Health care is a hot topic these days – and not just for patients who are struggling to cover medical bills. Last year, one Oklahoma hospital began posting prices on the Internet for approximately 100 surgical procedures. This transparency is forcing a closer look at the reasons why the U.S. has some of the most expensive health care in the world. And the answer isn’t necessarily what you would expect.
The Surgery Center of Oklahoma, based in Oklahoma City, which was started by two anesthesiologists, Dr. Keith Smith and Dr. Steven Lantier, has been challenging the conventional health care model in the U.S. by appealing directly to patients’ pocketbooks and showing that the price for many surgical procedures these days is grossly inflated.
The Surgery Center, which bills itself as a “free-market-loving, price-displaying, state-of-the-art … doctor-owned multi-specialty surgical facility in Central OK” offers prices that would make any hospital executive balk – especially since some of them have been low enough to be paid out-of-pocket by the patient. One uninsured patient for example who suffered a torn patella was able to pay for the procedure outright, to the tune of $5,700, instead of $30,000. Similarly, a fracture repair, which can run into the tens of thousands at a major Oklahoma hospital, is less than $5,000 at the Surgery Center.
What’s their secret? According to Lantier and Smith, it isn’t reduced services, although they admit that the Surgery Center operates a bit differently than the mega-hospital in the same city:
- Different allocation of duties. Just like in many small business models, employees wear more than one hat. A nurse is still a nurse, but she or he may also have the added duties of overseeing a function outside of a nurse’s standard job description. This keeps staffing costs down for functions that don’t take a 40-hour-a-week position to do.
- Billing for the services, not for the insurance approval. Instead of billing with an eye on what insurance may or may not allow, they bill for what the actual job costs. When the nearby auto mechanic bills your insurance for a fender bender, he knows (and the insurance adjuster knows) that he often must figure high to offset any limits or incidental disallowed costs by the insurance company. According to this Oklahoma hospital, that isn’t the way health care was meant to work.
- Smaller size, less overhead. It remains to be seen whether this particular Oklahoma hospital model could keep its prices to a fourth or fifth of its competitors’ bill if it were four or five times its current size. Odds are, however, prices would still be lower than what health care costs on average today. Incidentally, health care costs in British Columbia, Canada went through much the same conundrum in the 1970s when its healthcare needs exploded and it began building hospitals with more staff and more services. While B.C.’s system was based on a socialist government concept, it’s still worth asking: could the Surgery Center really duplicate its model with significantly more demand?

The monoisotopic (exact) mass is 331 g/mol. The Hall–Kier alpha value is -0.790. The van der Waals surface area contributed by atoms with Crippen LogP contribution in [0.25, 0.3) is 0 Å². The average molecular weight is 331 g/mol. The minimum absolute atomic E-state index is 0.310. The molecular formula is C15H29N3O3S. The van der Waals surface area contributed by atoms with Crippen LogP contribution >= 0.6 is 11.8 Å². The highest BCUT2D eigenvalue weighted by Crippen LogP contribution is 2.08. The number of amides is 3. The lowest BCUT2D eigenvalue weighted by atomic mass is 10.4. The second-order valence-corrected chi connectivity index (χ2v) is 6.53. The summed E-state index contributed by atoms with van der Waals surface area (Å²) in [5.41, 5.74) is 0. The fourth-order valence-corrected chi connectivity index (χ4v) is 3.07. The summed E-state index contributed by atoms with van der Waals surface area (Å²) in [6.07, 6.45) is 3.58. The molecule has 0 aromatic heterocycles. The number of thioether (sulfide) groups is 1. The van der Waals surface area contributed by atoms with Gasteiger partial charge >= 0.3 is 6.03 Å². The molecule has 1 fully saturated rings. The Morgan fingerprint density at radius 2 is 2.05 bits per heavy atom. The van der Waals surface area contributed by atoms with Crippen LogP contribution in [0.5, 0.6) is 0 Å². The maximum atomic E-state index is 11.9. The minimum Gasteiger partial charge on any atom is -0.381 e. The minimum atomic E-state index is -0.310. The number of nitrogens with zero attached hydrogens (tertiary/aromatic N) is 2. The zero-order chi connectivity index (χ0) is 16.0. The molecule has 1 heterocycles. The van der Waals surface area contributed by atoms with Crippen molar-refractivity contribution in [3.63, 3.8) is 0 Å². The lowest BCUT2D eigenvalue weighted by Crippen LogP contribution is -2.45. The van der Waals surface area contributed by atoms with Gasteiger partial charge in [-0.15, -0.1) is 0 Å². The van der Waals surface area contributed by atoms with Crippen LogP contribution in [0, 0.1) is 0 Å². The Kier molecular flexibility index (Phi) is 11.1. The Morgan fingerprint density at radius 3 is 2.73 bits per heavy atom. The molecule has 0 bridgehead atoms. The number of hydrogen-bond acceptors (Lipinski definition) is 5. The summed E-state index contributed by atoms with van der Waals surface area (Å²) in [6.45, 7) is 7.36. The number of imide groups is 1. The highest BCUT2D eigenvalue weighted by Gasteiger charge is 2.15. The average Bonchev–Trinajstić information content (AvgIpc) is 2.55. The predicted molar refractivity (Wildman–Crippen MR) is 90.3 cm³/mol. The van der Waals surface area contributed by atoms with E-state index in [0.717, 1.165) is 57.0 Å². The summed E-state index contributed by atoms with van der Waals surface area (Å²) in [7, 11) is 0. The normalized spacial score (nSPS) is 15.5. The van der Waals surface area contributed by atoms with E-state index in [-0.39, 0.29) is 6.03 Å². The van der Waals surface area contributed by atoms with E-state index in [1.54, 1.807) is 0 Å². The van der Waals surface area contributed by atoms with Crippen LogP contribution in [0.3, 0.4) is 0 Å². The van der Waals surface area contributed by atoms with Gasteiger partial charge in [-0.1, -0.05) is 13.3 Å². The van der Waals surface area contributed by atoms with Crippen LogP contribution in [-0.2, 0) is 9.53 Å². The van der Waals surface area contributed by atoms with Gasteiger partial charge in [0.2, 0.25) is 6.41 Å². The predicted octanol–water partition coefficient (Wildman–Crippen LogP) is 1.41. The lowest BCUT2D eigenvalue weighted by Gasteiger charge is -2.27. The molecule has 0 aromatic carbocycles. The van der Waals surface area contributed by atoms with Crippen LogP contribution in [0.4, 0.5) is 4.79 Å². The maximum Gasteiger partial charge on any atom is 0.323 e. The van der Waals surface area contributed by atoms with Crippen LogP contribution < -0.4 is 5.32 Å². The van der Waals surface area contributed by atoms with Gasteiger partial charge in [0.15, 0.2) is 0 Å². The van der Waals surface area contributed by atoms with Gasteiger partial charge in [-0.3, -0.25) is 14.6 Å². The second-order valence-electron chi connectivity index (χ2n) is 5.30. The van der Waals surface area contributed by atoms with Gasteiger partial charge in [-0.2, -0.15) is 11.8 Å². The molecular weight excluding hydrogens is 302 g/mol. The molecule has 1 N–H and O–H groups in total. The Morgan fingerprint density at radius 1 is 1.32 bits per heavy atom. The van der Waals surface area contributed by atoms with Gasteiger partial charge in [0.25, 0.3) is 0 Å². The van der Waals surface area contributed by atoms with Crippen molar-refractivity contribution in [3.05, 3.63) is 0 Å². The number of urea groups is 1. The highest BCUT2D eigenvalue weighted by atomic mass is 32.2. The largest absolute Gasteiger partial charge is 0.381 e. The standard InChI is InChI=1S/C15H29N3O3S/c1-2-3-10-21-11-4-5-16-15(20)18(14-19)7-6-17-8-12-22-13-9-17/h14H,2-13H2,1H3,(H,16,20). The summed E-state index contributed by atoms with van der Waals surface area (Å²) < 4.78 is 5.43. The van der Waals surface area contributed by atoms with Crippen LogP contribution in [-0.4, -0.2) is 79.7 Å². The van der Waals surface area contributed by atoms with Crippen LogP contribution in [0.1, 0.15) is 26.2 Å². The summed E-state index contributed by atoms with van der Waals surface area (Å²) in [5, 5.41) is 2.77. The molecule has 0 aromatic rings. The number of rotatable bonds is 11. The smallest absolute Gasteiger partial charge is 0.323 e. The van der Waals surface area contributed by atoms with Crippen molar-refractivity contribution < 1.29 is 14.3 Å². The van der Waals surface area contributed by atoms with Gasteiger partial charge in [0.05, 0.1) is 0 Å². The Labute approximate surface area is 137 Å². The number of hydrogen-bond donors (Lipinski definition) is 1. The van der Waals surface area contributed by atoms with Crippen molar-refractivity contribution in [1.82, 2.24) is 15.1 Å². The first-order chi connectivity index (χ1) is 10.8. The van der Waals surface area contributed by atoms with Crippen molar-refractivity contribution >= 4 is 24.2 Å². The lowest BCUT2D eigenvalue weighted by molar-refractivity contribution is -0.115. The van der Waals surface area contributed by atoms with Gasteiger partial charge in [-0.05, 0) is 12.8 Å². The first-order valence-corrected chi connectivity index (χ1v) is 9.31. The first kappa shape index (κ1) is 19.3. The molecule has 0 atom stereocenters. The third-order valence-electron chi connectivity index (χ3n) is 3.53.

It’s interesting that Lantier’s and Smith’s concept of health care services has many of the benefits built into it that the Affordable Health Care Act – or Obamacare – touts: more patient control, less restrictions, more transparency. Yet Smith’s blog makes it clear that he is anything but a fan of federally controlled health care.
“Repeal and replace. This has been the strategy and slogan of the Republican party with regards to TUCA (The Unaffordable Care Act). By and large what they want to replace it with is another ‘plan.’ … Here’s a different idea for the Republicans. Repeal and acknowledge. Acknowledge that government has no role in health care at all, never mind what the central plan looks like.”
Many of Smith’s ideas are laudable, such as his assertion that “cancer doesn’t have to represent a bankrupting experience.” But given the fact that the Oklahoma hospital doesn’t accept Medicare patients (according to Smith, “they should rely on charity care instead”) I wonder how well this model would work in all instances. The Surgery Center’s prices are dramatically less expensive than what would be paid at many large hospitals, but are they affordable for the millions who are just emerging from America’s latest recession and may be without insurance or adequate salary? Does this model take into account that America’s Medicare population is represented by the baby boomer generation, many of whom aren’t in a position to pay out-of-pocket? In assigning those cases to charity, do we risk endorsing a two-class medical system?
One thing is for sure: this small Oklahoma hospital has forced patients, insurance companies and hospitals to take a closer look at what the real problems are with America’s health care system. Maybe the main problem isn’t so much an issue of cost of materials and services as the need for ethical repricing of one of America’s biggest businesses. And the cure for that woe may take more than the nudging of a few doctors with stellar ethics and big hearts.
Photo #1 courtesy of John Crawford and National Cancer Institute
Photo #2 courtesy of RL Hyde